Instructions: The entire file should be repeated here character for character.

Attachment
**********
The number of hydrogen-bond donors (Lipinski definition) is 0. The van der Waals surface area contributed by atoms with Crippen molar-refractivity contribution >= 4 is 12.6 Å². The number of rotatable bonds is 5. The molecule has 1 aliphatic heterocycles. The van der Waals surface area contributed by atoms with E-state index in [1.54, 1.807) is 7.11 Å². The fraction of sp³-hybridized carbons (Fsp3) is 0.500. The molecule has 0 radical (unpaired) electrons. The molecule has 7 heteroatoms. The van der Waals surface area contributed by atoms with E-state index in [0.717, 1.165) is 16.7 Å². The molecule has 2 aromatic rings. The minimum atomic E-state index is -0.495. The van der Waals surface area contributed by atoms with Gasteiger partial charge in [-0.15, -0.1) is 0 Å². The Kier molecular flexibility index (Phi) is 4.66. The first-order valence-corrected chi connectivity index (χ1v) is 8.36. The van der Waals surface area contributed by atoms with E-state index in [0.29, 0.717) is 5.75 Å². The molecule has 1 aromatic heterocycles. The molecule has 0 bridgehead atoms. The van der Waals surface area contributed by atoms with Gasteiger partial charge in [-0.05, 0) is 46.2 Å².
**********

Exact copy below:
The number of hydrogen-bond donors (Lipinski definition) is 0. The van der Waals surface area contributed by atoms with Crippen molar-refractivity contribution >= 4 is 12.6 Å². The number of rotatable bonds is 5. The molecule has 1 aliphatic heterocycles. The van der Waals surface area contributed by atoms with E-state index in [1.54, 1.807) is 7.11 Å². The fraction of sp³-hybridized carbons (Fsp3) is 0.500. The molecule has 0 radical (unpaired) electrons. The molecule has 7 heteroatoms. The van der Waals surface area contributed by atoms with E-state index in [0.717, 1.165) is 16.7 Å². The molecule has 2 aromatic rings. The minimum atomic E-state index is -0.495. The van der Waals surface area contributed by atoms with Gasteiger partial charge in [-0.15, -0.1) is 0 Å². The Kier molecular flexibility index (Phi) is 4.66. The first-order valence-corrected chi connectivity index (χ1v) is 8.36. The van der Waals surface area contributed by atoms with E-state index in [0.29, 0.717) is 5.75 Å². The molecule has 1 aromatic heterocycles. The molecule has 0 bridgehead atoms. The van der Waals surface area contributed by atoms with Gasteiger partial charge in [-0.05, 0) is 46.2 Å².